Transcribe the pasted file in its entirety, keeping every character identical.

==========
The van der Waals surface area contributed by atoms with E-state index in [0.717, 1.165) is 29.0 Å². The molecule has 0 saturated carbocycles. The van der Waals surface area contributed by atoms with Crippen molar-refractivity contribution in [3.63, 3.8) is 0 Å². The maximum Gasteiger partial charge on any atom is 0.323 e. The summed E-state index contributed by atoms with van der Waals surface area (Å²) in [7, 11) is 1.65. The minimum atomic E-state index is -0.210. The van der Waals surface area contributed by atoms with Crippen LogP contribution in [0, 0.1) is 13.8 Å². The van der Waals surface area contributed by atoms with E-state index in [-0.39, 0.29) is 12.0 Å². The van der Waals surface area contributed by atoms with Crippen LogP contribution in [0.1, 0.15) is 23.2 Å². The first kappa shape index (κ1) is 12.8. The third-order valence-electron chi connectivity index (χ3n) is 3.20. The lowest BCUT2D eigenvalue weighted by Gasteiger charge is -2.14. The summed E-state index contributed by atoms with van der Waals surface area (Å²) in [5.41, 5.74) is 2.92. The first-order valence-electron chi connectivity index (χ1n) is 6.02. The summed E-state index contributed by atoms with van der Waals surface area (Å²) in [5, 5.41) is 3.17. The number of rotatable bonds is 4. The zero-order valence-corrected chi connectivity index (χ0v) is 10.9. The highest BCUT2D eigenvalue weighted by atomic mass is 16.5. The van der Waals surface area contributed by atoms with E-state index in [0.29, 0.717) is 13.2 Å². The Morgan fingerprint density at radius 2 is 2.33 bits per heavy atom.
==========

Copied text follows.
The van der Waals surface area contributed by atoms with E-state index in [0.717, 1.165) is 29.0 Å². The molecule has 0 saturated carbocycles. The van der Waals surface area contributed by atoms with Crippen molar-refractivity contribution in [3.63, 3.8) is 0 Å². The maximum Gasteiger partial charge on any atom is 0.323 e. The summed E-state index contributed by atoms with van der Waals surface area (Å²) in [7, 11) is 1.65. The minimum atomic E-state index is -0.210. The van der Waals surface area contributed by atoms with Crippen LogP contribution in [0, 0.1) is 13.8 Å². The van der Waals surface area contributed by atoms with E-state index in [-0.39, 0.29) is 12.0 Å². The van der Waals surface area contributed by atoms with Crippen LogP contribution in [0.1, 0.15) is 23.2 Å². The first kappa shape index (κ1) is 12.8. The third-order valence-electron chi connectivity index (χ3n) is 3.20. The lowest BCUT2D eigenvalue weighted by Gasteiger charge is -2.14. The summed E-state index contributed by atoms with van der Waals surface area (Å²) in [5.41, 5.74) is 2.92. The first-order valence-electron chi connectivity index (χ1n) is 6.02. The summed E-state index contributed by atoms with van der Waals surface area (Å²) in [5, 5.41) is 3.17. The number of rotatable bonds is 4. The zero-order valence-corrected chi connectivity index (χ0v) is 10.9. The highest BCUT2D eigenvalue weighted by atomic mass is 16.5. The van der Waals surface area contributed by atoms with E-state index in [0.29, 0.717) is 13.2 Å². The Morgan fingerprint density at radius 2 is 2.33 bits per heavy atom.